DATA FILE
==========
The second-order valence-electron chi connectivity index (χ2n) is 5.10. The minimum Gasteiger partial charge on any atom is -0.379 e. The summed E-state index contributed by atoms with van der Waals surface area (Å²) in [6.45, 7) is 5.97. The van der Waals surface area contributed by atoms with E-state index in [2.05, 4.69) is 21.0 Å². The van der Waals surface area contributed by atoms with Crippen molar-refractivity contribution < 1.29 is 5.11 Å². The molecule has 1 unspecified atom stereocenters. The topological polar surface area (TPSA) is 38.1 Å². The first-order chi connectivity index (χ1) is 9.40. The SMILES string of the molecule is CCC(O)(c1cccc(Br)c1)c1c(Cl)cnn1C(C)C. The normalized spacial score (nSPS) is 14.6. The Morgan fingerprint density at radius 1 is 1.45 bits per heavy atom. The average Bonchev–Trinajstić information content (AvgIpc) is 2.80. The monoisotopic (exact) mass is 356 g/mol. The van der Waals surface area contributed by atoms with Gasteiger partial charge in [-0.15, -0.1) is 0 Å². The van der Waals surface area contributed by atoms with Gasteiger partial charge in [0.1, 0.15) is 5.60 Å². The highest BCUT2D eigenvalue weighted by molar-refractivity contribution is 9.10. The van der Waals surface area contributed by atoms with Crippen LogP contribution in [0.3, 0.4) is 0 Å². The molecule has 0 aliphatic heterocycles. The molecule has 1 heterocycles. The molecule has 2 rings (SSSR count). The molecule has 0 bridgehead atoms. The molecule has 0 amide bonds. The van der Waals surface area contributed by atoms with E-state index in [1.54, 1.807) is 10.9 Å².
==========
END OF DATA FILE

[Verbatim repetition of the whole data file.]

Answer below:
The second-order valence-electron chi connectivity index (χ2n) is 5.10. The minimum Gasteiger partial charge on any atom is -0.379 e. The summed E-state index contributed by atoms with van der Waals surface area (Å²) in [6.45, 7) is 5.97. The van der Waals surface area contributed by atoms with E-state index in [2.05, 4.69) is 21.0 Å². The van der Waals surface area contributed by atoms with Crippen molar-refractivity contribution < 1.29 is 5.11 Å². The molecule has 1 unspecified atom stereocenters. The topological polar surface area (TPSA) is 38.1 Å². The first-order chi connectivity index (χ1) is 9.40. The SMILES string of the molecule is CCC(O)(c1cccc(Br)c1)c1c(Cl)cnn1C(C)C. The normalized spacial score (nSPS) is 14.6. The Morgan fingerprint density at radius 1 is 1.45 bits per heavy atom. The average Bonchev–Trinajstić information content (AvgIpc) is 2.80. The monoisotopic (exact) mass is 356 g/mol. The van der Waals surface area contributed by atoms with Gasteiger partial charge in [-0.15, -0.1) is 0 Å². The van der Waals surface area contributed by atoms with Gasteiger partial charge in [0.1, 0.15) is 5.60 Å². The highest BCUT2D eigenvalue weighted by molar-refractivity contribution is 9.10. The van der Waals surface area contributed by atoms with Crippen LogP contribution in [0.3, 0.4) is 0 Å². The molecule has 0 aliphatic heterocycles. The molecule has 1 heterocycles. The molecule has 2 rings (SSSR count). The molecule has 0 bridgehead atoms. The molecule has 0 amide bonds. The van der Waals surface area contributed by atoms with E-state index in [1.54, 1.807) is 10.9 Å².